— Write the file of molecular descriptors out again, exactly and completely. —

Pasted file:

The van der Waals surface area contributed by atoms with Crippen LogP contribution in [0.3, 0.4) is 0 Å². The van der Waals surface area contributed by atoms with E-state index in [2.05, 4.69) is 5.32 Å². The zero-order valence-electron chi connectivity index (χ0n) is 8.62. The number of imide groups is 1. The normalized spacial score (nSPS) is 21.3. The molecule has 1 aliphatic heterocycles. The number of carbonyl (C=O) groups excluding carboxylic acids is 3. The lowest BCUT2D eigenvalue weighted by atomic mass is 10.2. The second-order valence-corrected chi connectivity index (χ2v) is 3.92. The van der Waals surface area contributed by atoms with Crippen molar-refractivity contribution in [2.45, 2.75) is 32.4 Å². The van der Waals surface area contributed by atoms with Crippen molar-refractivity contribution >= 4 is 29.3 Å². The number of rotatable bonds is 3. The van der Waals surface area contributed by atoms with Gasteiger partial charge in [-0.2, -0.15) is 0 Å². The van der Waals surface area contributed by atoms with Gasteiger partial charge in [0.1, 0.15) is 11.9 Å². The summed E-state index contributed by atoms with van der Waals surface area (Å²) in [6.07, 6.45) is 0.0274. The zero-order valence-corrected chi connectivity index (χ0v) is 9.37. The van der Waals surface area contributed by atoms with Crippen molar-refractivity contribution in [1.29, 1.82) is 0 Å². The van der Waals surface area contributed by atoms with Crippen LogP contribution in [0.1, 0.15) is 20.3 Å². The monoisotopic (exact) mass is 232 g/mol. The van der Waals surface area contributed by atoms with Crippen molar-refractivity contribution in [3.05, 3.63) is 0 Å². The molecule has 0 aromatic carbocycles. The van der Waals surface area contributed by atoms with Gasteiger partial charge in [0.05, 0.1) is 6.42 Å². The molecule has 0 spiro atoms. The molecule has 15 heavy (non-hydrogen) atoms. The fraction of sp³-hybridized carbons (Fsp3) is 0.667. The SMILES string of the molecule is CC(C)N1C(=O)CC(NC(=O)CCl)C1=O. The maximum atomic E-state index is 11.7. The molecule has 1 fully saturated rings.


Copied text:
The van der Waals surface area contributed by atoms with Crippen LogP contribution in [0.3, 0.4) is 0 Å². The van der Waals surface area contributed by atoms with E-state index in [2.05, 4.69) is 5.32 Å². The zero-order valence-electron chi connectivity index (χ0n) is 8.62. The number of imide groups is 1. The normalized spacial score (nSPS) is 21.3. The molecule has 1 aliphatic heterocycles. The number of carbonyl (C=O) groups excluding carboxylic acids is 3. The lowest BCUT2D eigenvalue weighted by atomic mass is 10.2. The second-order valence-corrected chi connectivity index (χ2v) is 3.92. The van der Waals surface area contributed by atoms with Crippen molar-refractivity contribution in [2.45, 2.75) is 32.4 Å². The van der Waals surface area contributed by atoms with Crippen molar-refractivity contribution >= 4 is 29.3 Å². The number of rotatable bonds is 3. The van der Waals surface area contributed by atoms with Gasteiger partial charge in [-0.2, -0.15) is 0 Å². The van der Waals surface area contributed by atoms with Gasteiger partial charge in [0.1, 0.15) is 11.9 Å². The summed E-state index contributed by atoms with van der Waals surface area (Å²) in [6.07, 6.45) is 0.0274. The zero-order valence-corrected chi connectivity index (χ0v) is 9.37. The van der Waals surface area contributed by atoms with Crippen molar-refractivity contribution in [1.29, 1.82) is 0 Å². The van der Waals surface area contributed by atoms with Crippen LogP contribution in [0.1, 0.15) is 20.3 Å². The monoisotopic (exact) mass is 232 g/mol. The van der Waals surface area contributed by atoms with Crippen molar-refractivity contribution in [3.05, 3.63) is 0 Å². The molecule has 0 aromatic carbocycles. The van der Waals surface area contributed by atoms with Gasteiger partial charge in [0.05, 0.1) is 6.42 Å². The molecule has 0 spiro atoms. The molecule has 15 heavy (non-hydrogen) atoms. The fraction of sp³-hybridized carbons (Fsp3) is 0.667. The SMILES string of the molecule is CC(C)N1C(=O)CC(NC(=O)CCl)C1=O. The maximum atomic E-state index is 11.7. The molecule has 1 fully saturated rings.